The studies involving human participants were reviewed and approved by Peking Union Medical College Hospital (No. JS 3527). The patients/participants provided their written informed consent to participate in this study. Written informed consent was obtained from the individual(s) for the publication of any potentially identifiable images or data included in this article.
XC and SZ were responsible for the conception and design of the study. XC drafted the manuscript. XP, XS, and HW were responsible for data acquisition and analysis. YW, XT and YQ provided the patients and participated in manuscript revision. HZ and LC read and approved the final version of the manuscript. All authors contributed to the article and approved the submitted version.
This work was partially supported by grants from the National Key R&D Program of China (2022ZD0116003 to LC), National Natural Scientific Foundation of China (82170709, 81970607 to LC), CAMS Innovation Fund for Medical Sciences (CIFMS 2020-I2M-C&T-A-001, CIFMS 2021-I2M-1-003 to LC), Capital’s Funds for Health Improvement and Research (CFH 2020-2-4018 to LC); Beijing Natural Science Foundation (L202035 to LC); National High Level Hospital Clinical Research Funding (2022-PUMCH-B-019 to LC); the Capital Exemplary Research Wards Project (BCRW202001 to LC); and Fundamental Research Funds for the Central Universities (3332022109 to XC). The funders had no role in study design, data collection and analysis, decision to publish, or manuscript preparation.
Conflict of interest
The authors declare that the research was conducted in the absence of any commercial or financial relationships that could be construed as a potential conflict of interest.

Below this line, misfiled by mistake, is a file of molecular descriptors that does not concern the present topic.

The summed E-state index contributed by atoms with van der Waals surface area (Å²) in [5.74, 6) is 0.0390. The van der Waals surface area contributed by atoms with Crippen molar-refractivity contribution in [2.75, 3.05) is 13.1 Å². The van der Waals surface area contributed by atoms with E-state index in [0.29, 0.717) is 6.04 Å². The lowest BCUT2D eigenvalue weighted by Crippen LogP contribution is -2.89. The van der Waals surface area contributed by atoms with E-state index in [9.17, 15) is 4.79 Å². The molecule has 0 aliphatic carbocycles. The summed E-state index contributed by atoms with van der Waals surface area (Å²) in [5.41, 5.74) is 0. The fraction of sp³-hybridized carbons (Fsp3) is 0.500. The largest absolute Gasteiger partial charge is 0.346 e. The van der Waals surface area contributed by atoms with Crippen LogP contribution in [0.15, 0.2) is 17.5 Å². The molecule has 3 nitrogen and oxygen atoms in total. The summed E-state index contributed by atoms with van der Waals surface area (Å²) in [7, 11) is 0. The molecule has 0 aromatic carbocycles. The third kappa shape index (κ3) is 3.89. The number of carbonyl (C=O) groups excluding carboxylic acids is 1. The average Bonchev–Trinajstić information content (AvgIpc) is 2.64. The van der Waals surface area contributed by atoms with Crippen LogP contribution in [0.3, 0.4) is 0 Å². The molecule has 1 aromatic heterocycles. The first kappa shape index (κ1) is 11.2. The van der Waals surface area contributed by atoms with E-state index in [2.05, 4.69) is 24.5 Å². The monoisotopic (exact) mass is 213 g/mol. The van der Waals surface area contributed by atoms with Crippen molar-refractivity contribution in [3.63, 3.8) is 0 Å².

All claims expressed in this article are solely those of the authors and do not necessarily represent those of their affiliated organizations, or those of the publisher, the editors and the reviewers. Any product that may be evaluated in this article, or claim that may be made by its manufacturer, is not guaranteed or endorsed by the publisher.
The Supplementary Material for this article can be found online at: https://www.frontiersin.org/articles/10.3389/fendo.2023.1173903/full#supplementary-material
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Keywords: antineutrophil cytoplasmic autoantibody-associated vasculitis, diabetes insipidus, recurrence rate, PR3-ANCA, MPO-ANCA
Citation: Chen X, Zhang S, Peng X, Shi X, Wu H, Wen Y, Qin Y, Tian X, Zhu H and Chen L (2023) Clinical characteristics and primary outcomes of patients with ANCA-associated vasculitis and central diabetes insipidus. Front. Endocrinol. 14:1173903. doi: 10.3389/fendo.2023.1173903
Received: 25 February 2023; Accepted: 13 April 2023;
Published: 12 May 2023.
Edited by:Elena Varlamov, Oregon Health and Science University, United States
Reviewed by:Dan Alexandru Niculescu, Carol Davila University of Medicine and Pharmacy, Romania
Akira Shimatsu, Omi Medical Center, Japan
Stuti Fernandes, United States Department of Veterans Affairs, United States
Copyright © 2023 Chen, Zhang, Peng, Shi, Wu, Wen, Qin, Tian, Zhu and Chen. This is an open-access article distributed under the terms of the Creative Commons Attribution License (CC BY). The use, distribution or reproduction in other forums is permitted, provided the original author(s) and the copyright owner(s) are credited and that the original publication in this journal is cited, in accordance with accepted academic practice. No use, distribution or reproduction is permitted which does not comply with these terms.
†These authors have contributed equally to this work
‡ORCID: Limeng Chen, orcid.org/0000-0002-8425-5742